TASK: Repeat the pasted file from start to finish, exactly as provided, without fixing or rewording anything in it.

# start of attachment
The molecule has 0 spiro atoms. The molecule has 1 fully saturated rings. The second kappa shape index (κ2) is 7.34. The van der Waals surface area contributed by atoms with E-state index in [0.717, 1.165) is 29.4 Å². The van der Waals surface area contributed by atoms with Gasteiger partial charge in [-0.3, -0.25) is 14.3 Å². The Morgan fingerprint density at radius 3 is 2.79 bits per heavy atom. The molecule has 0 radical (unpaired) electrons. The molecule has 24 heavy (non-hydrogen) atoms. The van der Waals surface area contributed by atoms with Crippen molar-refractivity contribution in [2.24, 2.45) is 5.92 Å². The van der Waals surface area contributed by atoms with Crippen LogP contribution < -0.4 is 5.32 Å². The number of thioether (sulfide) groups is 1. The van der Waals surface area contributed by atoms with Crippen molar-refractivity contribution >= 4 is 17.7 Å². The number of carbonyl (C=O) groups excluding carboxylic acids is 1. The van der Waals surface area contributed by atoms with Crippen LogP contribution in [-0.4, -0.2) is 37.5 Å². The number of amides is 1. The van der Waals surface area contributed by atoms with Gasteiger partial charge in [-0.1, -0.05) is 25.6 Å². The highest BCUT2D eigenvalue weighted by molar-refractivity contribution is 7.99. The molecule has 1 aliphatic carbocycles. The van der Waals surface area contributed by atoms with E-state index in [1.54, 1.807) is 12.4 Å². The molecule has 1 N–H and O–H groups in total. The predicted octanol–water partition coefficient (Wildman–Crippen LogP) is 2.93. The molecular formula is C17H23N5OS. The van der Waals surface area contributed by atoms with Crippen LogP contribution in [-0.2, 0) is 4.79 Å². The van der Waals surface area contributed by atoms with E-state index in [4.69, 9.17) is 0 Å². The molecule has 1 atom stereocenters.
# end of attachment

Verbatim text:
The molecule has 0 spiro atoms. The molecule has 1 fully saturated rings. The second kappa shape index (κ2) is 7.34. The van der Waals surface area contributed by atoms with E-state index in [0.717, 1.165) is 29.4 Å². The van der Waals surface area contributed by atoms with Gasteiger partial charge in [-0.3, -0.25) is 14.3 Å². The Morgan fingerprint density at radius 3 is 2.79 bits per heavy atom. The molecule has 0 radical (unpaired) electrons. The molecule has 24 heavy (non-hydrogen) atoms. The van der Waals surface area contributed by atoms with Crippen molar-refractivity contribution in [2.24, 2.45) is 5.92 Å². The van der Waals surface area contributed by atoms with Crippen LogP contribution < -0.4 is 5.32 Å². The number of thioether (sulfide) groups is 1. The van der Waals surface area contributed by atoms with Crippen molar-refractivity contribution >= 4 is 17.7 Å². The number of carbonyl (C=O) groups excluding carboxylic acids is 1. The van der Waals surface area contributed by atoms with Crippen LogP contribution in [-0.4, -0.2) is 37.5 Å². The number of amides is 1. The van der Waals surface area contributed by atoms with Gasteiger partial charge in [-0.1, -0.05) is 25.6 Å². The highest BCUT2D eigenvalue weighted by molar-refractivity contribution is 7.99. The molecule has 1 aliphatic carbocycles. The van der Waals surface area contributed by atoms with E-state index in [1.54, 1.807) is 12.4 Å². The molecule has 1 N–H and O–H groups in total. The predicted octanol–water partition coefficient (Wildman–Crippen LogP) is 2.93. The molecular formula is C17H23N5OS. The van der Waals surface area contributed by atoms with Crippen LogP contribution in [-0.2, 0) is 4.79 Å². The van der Waals surface area contributed by atoms with E-state index in [4.69, 9.17) is 0 Å². The molecule has 1 atom stereocenters.